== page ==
"All rise," said the bailiff.
As the well-respected, well-spoken judge came in, the court room became silent.
You could hear a pin drop in the enormous and intimidating room. Court security officers lined the walls. Adrenalin pumped through my veins and I felt more scared than the first time I found out I would be going to court with my parents to try to get the right for my mom, Susan, to legally be my mother.
Several weeks earlier, my parents called me out of my room. "Hey, Hud, come here we have to ask you something!" said my mom Kathy, my other mother.
Paranoid, I went through my mind trying to figure out what they knew that could get me grounded. But I wasn't going to get grounded. Susan chimed in asking me, "Would you like me to legally adopt you?"
"Hell yes," I replied. Then they asked if I would mind my name being printed in all of newspapers around the world, as well as other publicity. History was in the making. Of course, I said yes.
A crowd of people including my family, another family like mine and a different family trying to become foster parents gathered in the courtroom. When the judge called the court to order, the boring part began. Once the arguments had begun, our prestigious and almost rock star-like lawyer, Roberta Kaplan, had to stop multiple times to slow down and repeat what she said in her fast, New York accent so the court reporter could catch up. Ms. Kaplan's job was to explain our case to the judge, tell him all of the many reasons why this law should be declared unconstitutional and describe the damage it has caused to the many gay couples all across Mississippi.
Then the Governor's lawyers got up to tell their pointless points about why the law should be enforced. I felt hostile and angry towards them. As an athlete, I saw them as our competition. The obviously unprepared lawyers said that the Department of Human Services did home studies but did not decide if couples could adopt and that my family and the other family like ours should not even be here because we did not file for an adoption, when in fact it is illegal to even do that.
Then the fun part began. The entire court room got to hear three witnesses, Donna Phillips, my mom (Susan Hrostowski) and Dr. Powell (a professor from Indiana University). Mrs. Phillips took the stand answering questions from our other lawyer, Josh Kaye, another prestigious attorney who works with Ms. Kaplan. Mrs. Phillips' saddening testimony hit exactly the points Josh wanted. Then he asked, "How is your and your parents' relationship?"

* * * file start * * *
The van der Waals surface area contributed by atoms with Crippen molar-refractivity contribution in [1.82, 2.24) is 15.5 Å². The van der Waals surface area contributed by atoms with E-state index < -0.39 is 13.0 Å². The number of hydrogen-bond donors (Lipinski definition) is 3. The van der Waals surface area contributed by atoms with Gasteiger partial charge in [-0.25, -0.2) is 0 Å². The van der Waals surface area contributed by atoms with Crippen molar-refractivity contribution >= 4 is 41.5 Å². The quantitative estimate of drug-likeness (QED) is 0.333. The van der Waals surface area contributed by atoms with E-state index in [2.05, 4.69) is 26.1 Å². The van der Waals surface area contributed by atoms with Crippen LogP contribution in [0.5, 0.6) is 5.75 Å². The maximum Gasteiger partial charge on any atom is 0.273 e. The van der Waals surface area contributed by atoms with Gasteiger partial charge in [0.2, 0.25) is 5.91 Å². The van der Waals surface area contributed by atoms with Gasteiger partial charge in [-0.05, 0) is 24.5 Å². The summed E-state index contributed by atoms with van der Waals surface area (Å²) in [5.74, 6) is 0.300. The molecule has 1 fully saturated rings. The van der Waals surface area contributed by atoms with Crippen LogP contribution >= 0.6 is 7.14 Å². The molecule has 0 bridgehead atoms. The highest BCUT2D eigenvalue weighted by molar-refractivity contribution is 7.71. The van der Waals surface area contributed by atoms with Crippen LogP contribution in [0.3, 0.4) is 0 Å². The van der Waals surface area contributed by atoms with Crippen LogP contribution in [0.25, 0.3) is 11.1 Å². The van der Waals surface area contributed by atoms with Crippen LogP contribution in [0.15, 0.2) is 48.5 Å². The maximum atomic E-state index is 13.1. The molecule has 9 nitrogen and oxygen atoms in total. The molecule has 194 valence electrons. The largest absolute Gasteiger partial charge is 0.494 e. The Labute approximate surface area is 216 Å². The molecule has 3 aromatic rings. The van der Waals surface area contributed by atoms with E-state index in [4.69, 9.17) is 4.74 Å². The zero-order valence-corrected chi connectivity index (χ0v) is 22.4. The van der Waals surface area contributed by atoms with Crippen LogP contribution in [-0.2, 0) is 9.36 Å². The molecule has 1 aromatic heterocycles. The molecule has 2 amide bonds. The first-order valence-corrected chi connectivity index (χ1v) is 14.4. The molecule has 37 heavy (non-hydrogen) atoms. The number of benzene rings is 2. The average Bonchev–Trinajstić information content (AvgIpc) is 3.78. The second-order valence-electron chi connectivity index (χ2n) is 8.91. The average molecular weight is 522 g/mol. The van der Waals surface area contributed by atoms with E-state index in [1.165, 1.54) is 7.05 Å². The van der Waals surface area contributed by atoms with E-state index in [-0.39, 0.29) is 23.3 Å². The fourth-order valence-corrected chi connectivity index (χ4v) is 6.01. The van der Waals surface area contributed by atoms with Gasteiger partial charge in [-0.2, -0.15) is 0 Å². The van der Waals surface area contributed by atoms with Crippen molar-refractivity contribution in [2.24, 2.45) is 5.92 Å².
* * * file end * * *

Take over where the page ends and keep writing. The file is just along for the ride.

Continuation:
Mrs. Phillips replied saying, "They have tried to take custody of our daughter and we haven't spoken since we filed this lawsuit." Then she began to cry.
Fear is all that crossed my mind next. Susan was up. She talked about how great of a kid I am and how the law has affected us financially as well as emotionally. She said that I would be going to college soon and that since the University of Southern Mississippi did not recognize her as my legal parent I could not get half off like other employees whose children go to USM (My mom works there). She also said that she loves me more than anyone could ever love me and that she has always been there for me. She did this perfectly, just how she practiced many times before. She is actually my mom. Not legally, but emotionally.
Then the professor came up to the stand said that he has written multiple research papers on children living with two parents of the same sex and his studies had shown that kids like this end up equally or even better off than children with heterosexual parents.
By this time I thought we had sealed our victory. All three of these witnesses testified perfectly. All that was left was the rebuttal and a few legal procedures, but I was not thinking of them. I zoned out thinking about how I admire both of my parents. They have always stood up for things they have believed in even when people did not support them. My parents took a huge step not only for themselves, but also for many other gay couples all around the world. They made history and I couldn't be more proud of them.